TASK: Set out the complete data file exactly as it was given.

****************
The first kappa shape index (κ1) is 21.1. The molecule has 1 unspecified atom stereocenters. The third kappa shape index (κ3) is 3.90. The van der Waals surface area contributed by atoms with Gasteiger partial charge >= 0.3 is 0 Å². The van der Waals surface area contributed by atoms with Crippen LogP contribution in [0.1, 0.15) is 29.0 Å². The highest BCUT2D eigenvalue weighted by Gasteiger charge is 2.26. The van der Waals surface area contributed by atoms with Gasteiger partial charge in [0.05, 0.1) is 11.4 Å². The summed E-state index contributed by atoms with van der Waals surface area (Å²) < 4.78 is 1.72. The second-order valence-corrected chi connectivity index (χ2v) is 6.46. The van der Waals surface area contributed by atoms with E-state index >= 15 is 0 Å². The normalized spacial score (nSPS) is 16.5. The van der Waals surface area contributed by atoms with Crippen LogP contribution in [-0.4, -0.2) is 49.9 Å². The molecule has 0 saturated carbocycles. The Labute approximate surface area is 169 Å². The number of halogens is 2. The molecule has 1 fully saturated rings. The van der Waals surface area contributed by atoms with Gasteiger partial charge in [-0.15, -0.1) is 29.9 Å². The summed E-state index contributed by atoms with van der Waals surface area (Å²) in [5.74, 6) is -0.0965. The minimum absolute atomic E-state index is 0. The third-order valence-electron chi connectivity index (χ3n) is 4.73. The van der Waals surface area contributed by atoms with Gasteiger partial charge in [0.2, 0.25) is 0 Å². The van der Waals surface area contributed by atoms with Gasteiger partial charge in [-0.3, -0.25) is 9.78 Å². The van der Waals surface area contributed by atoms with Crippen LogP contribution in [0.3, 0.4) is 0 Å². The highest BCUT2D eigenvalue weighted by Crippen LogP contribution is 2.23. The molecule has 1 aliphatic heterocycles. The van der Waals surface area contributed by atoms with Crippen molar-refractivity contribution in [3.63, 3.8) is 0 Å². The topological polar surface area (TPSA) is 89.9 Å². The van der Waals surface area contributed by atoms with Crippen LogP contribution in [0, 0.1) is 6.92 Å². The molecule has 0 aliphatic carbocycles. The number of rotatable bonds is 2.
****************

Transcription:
The first kappa shape index (κ1) is 21.1. The molecule has 1 unspecified atom stereocenters. The third kappa shape index (κ3) is 3.90. The van der Waals surface area contributed by atoms with Gasteiger partial charge >= 0.3 is 0 Å². The van der Waals surface area contributed by atoms with Crippen LogP contribution in [0.1, 0.15) is 29.0 Å². The highest BCUT2D eigenvalue weighted by Gasteiger charge is 2.26. The van der Waals surface area contributed by atoms with Gasteiger partial charge in [0.05, 0.1) is 11.4 Å². The summed E-state index contributed by atoms with van der Waals surface area (Å²) < 4.78 is 1.72. The second-order valence-corrected chi connectivity index (χ2v) is 6.46. The van der Waals surface area contributed by atoms with E-state index >= 15 is 0 Å². The normalized spacial score (nSPS) is 16.5. The van der Waals surface area contributed by atoms with Crippen LogP contribution in [-0.4, -0.2) is 49.9 Å². The molecule has 0 saturated carbocycles. The Labute approximate surface area is 169 Å². The number of halogens is 2. The molecule has 1 fully saturated rings. The van der Waals surface area contributed by atoms with Gasteiger partial charge in [-0.15, -0.1) is 29.9 Å². The summed E-state index contributed by atoms with van der Waals surface area (Å²) in [5.74, 6) is -0.0965. The minimum absolute atomic E-state index is 0. The third-order valence-electron chi connectivity index (χ3n) is 4.73. The van der Waals surface area contributed by atoms with Gasteiger partial charge in [0.2, 0.25) is 0 Å². The van der Waals surface area contributed by atoms with Gasteiger partial charge in [-0.3, -0.25) is 9.78 Å². The van der Waals surface area contributed by atoms with Crippen LogP contribution in [0.3, 0.4) is 0 Å². The highest BCUT2D eigenvalue weighted by Crippen LogP contribution is 2.23. The molecule has 1 aliphatic heterocycles. The van der Waals surface area contributed by atoms with Crippen molar-refractivity contribution in [3.63, 3.8) is 0 Å². The topological polar surface area (TPSA) is 89.9 Å². The van der Waals surface area contributed by atoms with Crippen LogP contribution in [0, 0.1) is 6.92 Å². The molecule has 0 aliphatic carbocycles. The number of rotatable bonds is 2.